Exporting to Vietnam: Theo shows us how it's done

In last night's programme, we watched as three businesses - luxury boat business Fairline, teacher training and consultancy firm Creative Education and publishing company Haymarket - tried to establish themselves in Vietnam. As Theo points out, the three companies are launching themselves in at the deep end: not only is Vietnam a completely different culture, but it's also a communist country - whether our entrepreneurs like it or not, the government will have to get involved.

But the economy is on the up: for the last few years, it's been growing by 4-5% each year - even through the recession - and, with the majority of its 86m inhabitants under 30 years old, it's primed for Western businesses to go in.

At the beginning of the programme, the entrepreneurs attend a dinner with British expats who have made a success in Vietnam. "There is no Vietnamese word for no," says one. And throughout the programme, we watch as cultural wires are frequently crossed - Theo and his friends attend many meetings where their deal is never quite refused. 'Is it a yes, a maybe, or a not yes?' asks Theo several times, growing increasingly frustrated as his entrepreneurs insist their deals are still on.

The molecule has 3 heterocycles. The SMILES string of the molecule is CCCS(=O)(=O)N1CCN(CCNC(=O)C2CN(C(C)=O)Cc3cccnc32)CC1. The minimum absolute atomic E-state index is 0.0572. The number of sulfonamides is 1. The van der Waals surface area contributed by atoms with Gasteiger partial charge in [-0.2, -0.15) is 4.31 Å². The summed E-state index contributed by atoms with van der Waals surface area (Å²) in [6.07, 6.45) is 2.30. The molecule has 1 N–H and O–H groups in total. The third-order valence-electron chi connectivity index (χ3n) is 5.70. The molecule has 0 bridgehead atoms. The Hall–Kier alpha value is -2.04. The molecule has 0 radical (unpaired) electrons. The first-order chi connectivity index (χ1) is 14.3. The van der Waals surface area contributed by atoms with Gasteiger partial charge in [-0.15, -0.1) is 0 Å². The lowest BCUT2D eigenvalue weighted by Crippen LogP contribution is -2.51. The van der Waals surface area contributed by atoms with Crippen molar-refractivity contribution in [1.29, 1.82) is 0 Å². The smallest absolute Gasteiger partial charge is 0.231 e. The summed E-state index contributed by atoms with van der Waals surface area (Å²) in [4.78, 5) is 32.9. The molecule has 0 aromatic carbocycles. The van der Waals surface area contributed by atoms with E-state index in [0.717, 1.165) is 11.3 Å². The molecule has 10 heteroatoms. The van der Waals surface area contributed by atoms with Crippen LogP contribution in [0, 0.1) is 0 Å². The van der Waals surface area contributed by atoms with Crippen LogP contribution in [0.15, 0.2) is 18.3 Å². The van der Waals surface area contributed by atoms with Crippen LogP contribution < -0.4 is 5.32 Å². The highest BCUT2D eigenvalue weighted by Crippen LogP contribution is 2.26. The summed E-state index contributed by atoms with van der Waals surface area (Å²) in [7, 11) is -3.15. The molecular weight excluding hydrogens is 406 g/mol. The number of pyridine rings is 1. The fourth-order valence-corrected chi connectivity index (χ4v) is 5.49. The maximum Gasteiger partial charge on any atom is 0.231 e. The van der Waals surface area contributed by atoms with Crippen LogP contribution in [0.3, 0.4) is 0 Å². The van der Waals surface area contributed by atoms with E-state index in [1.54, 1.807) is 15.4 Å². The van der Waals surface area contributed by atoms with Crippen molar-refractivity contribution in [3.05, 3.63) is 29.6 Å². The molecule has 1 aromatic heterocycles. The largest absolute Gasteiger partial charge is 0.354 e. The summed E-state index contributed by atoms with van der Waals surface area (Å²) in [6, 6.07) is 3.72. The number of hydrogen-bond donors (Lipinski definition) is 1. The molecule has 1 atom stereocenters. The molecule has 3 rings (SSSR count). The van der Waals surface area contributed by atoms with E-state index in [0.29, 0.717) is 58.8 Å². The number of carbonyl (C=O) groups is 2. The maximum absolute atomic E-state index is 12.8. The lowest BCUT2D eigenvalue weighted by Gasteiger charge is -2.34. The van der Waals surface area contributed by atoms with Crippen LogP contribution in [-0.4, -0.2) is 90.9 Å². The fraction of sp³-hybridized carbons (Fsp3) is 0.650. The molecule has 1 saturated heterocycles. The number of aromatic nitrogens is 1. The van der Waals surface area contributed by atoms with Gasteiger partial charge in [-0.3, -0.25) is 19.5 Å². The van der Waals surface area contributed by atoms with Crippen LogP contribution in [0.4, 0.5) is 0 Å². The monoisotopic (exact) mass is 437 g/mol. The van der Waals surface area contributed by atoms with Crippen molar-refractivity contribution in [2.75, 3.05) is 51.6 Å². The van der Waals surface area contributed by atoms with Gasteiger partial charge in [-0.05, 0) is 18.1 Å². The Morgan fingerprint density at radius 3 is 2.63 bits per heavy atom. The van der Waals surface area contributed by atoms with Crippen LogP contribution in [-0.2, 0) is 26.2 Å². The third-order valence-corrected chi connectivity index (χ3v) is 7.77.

It's a given starting a business in another culture can be fraught with problems - but in a pitfall worthy of a Dragons' Den girlling, Creative Education trip at that first hurdle. A deal which looked to be set in stone falls through, wasting time and money - not because they didn't do their research, but because they didn't get the deal in writing. "It's their culture," protests founder Alan Morrell - despite warnings from expat Dominic Scrivens. "Don't sacrifice good business practices for cultural differences," says Theo later. "If you were doing this deal in the UK, you would have got a signed contract."

At the other end of the scale, Fairline has insiders working for it: Nam Pham and Long Huynh want to become distributors for the company, selling the company's multi-million pound luxury boats to the country's new millionaires. At the beginning, Theo is incredulous: while the market is there, Vietnam doesn't isn't exactly primed for a luxury boat market - there aren't even any marinas, and Nam and Long have never been on a luxury boat. But they have the contacts - they are friends with 'most of the millionaires in Vietnam' and already have guaranteed sales. In the end, the deal is made - "you don't always have to know your product," explains Theo. "It's just as good to know your market."

The businesses in question may not necessarily be small, but the programme is a sort of advanced version of Dragons' Den: the lessons they learn from their trip are the same ones businesses fall down on in the Den. It just goes to show if you get your basics wrong, everything will come crashing down around you.

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